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Atlantic Spotted Dolphin

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The Atlantic Spotted Dolphin (Stenella frontalis) was named by the scientist J.E. Gray in 1866. The word Stenella comes from the Greek word stenos, which means “narrow,” and has a reference to the long, narrow beak that is typical of all the Stenella dolphins. Frontalis comes from the Latin, and means “pertaining to the head.” It’s perhaps easier to understand its common name, “spotted dolphin,” however, because a primary characteristic of this species is that as it matures its body becomes covered with spots.

The Atlantic spotted dolphin is a relatively small dolphin. It reaches an adult length of about six feet (2m). The females are slightly larger than the males. Calves, at birth, are about 24 to 30 inches (60-75cm). Adults weigh about 200 pounds (90k).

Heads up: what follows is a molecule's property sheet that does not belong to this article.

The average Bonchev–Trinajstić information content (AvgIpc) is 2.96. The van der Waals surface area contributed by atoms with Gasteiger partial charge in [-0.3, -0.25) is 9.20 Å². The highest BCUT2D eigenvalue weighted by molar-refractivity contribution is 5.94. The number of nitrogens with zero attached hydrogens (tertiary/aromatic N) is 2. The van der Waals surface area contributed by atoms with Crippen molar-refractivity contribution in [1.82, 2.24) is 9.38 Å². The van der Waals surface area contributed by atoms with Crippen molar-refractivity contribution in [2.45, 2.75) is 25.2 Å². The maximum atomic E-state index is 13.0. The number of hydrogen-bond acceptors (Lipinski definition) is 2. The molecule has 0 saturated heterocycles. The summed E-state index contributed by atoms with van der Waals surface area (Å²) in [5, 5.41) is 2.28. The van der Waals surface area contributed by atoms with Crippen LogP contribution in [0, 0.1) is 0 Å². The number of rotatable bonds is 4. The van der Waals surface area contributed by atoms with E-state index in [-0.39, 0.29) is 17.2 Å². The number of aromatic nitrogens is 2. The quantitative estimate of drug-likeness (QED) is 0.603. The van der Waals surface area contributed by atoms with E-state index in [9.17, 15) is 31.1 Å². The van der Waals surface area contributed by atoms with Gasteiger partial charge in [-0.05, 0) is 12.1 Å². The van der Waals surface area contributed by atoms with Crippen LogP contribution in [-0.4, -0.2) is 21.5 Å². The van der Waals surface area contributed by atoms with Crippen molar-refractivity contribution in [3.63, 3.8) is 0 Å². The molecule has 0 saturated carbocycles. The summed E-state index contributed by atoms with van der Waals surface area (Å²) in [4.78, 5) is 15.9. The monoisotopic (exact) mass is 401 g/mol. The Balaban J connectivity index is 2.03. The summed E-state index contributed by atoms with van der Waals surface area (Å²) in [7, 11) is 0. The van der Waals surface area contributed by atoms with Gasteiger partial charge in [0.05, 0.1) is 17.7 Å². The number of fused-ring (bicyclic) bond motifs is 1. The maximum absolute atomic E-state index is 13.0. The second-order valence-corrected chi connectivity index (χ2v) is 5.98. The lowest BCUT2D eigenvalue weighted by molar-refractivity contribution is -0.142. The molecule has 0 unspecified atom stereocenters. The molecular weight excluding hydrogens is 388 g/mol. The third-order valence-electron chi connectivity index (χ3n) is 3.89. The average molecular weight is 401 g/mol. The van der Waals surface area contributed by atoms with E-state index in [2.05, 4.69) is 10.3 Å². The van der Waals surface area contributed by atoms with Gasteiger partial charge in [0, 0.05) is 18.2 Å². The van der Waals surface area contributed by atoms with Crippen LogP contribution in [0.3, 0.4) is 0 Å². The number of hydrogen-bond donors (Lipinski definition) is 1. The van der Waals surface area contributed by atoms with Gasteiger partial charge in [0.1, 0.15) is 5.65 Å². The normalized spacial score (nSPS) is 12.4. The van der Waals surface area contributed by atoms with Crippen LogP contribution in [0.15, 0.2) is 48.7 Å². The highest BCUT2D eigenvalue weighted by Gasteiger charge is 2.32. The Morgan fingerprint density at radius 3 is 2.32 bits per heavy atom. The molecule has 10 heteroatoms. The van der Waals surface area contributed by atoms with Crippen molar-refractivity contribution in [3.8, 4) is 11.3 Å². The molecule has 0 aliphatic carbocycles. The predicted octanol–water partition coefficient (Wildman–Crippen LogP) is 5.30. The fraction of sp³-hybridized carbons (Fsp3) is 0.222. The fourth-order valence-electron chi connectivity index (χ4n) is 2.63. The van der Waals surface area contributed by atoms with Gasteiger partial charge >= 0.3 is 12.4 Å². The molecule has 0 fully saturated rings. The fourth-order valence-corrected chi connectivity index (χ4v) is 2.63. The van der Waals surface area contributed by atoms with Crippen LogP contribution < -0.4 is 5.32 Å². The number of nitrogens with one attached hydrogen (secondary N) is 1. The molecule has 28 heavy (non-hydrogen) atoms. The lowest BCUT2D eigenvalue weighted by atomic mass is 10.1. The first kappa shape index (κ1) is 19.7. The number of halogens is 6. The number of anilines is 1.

All Stenella are found in temperate and tropical waters, and Stenella frontalis are found mostly off the Atlantic Coast of the United States, the Gulf of Mexico, and the Bahamas. Because of their position in the food chain, dolphins are considered an “indicator species,” which means that their presence and condition act as signs of environmental conditions.

Dolphins are airbreathing mammals that inhabit all the oceans of the world. Sleek and aerodynamically-formed, they are tight-skinned and feel rubbery to the touch. There are over thirty dolphin species in all, and they are differentiated from each other not only by size, but also by shape and markings.

Dolphins are highly intelligent creatures; in fact, their brain size is larger in proportion to their body weight than ours is, and considerable evidence exists attesting to their intelligence. They live in close-knit social groups called “pods,” and have a complex communication system, including their own names or “signature whistles.”